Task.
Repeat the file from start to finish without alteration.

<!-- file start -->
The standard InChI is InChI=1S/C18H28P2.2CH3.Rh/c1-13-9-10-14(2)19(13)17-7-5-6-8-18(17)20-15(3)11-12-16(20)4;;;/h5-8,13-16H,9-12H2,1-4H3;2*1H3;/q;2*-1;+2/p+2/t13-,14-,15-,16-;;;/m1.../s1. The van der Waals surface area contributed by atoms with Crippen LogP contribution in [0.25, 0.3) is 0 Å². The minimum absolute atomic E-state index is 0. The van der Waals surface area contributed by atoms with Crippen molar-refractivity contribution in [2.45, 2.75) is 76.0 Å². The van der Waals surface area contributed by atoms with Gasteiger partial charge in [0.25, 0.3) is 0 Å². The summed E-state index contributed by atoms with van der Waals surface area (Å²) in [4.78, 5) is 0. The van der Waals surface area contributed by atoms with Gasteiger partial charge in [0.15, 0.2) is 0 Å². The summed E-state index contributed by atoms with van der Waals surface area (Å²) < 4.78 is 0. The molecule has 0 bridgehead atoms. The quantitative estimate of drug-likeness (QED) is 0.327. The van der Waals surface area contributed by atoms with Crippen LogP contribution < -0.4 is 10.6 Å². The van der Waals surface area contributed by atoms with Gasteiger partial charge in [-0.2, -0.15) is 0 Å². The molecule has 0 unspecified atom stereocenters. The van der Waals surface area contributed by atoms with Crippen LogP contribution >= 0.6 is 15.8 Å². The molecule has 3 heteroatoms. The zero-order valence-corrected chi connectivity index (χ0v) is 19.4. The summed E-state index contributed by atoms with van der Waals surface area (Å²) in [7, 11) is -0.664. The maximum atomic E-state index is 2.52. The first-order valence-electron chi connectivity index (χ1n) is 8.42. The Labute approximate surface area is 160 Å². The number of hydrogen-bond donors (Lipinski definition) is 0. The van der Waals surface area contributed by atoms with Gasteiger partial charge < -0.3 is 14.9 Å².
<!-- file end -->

The standard InChI is InChI=1S/C18H28P2.2CH3.Rh/c1-13-9-10-14(2)19(13)17-7-5-6-8-18(17)20-15(3)11-12-16(20)4;;;/h5-8,13-16H,9-12H2,1-4H3;2*1H3;/q;2*-1;+2/p+2/t13-,14-,15-,16-;;;/m1.../s1. The van der Waals surface area contributed by atoms with Crippen LogP contribution in [0.25, 0.3) is 0 Å². The minimum absolute atomic E-state index is 0. The van der Waals surface area contributed by atoms with Crippen molar-refractivity contribution in [2.45, 2.75) is 76.0 Å². The van der Waals surface area contributed by atoms with Gasteiger partial charge in [0.25, 0.3) is 0 Å². The summed E-state index contributed by atoms with van der Waals surface area (Å²) in [4.78, 5) is 0. The van der Waals surface area contributed by atoms with Gasteiger partial charge in [0.15, 0.2) is 0 Å². The summed E-state index contributed by atoms with van der Waals surface area (Å²) < 4.78 is 0. The molecule has 0 bridgehead atoms. The quantitative estimate of drug-likeness (QED) is 0.327. The van der Waals surface area contributed by atoms with Crippen LogP contribution < -0.4 is 10.6 Å². The van der Waals surface area contributed by atoms with Gasteiger partial charge in [-0.2, -0.15) is 0 Å². The molecule has 0 unspecified atom stereocenters. The van der Waals surface area contributed by atoms with Crippen LogP contribution >= 0.6 is 15.8 Å². The molecule has 3 heteroatoms. The zero-order valence-corrected chi connectivity index (χ0v) is 19.4. The summed E-state index contributed by atoms with van der Waals surface area (Å²) in [7, 11) is -0.664. The maximum atomic E-state index is 2.52. The first-order valence-electron chi connectivity index (χ1n) is 8.42. The Labute approximate surface area is 160 Å². The number of hydrogen-bond donors (Lipinski definition) is 0. The van der Waals surface area contributed by atoms with Gasteiger partial charge < -0.3 is 14.9 Å².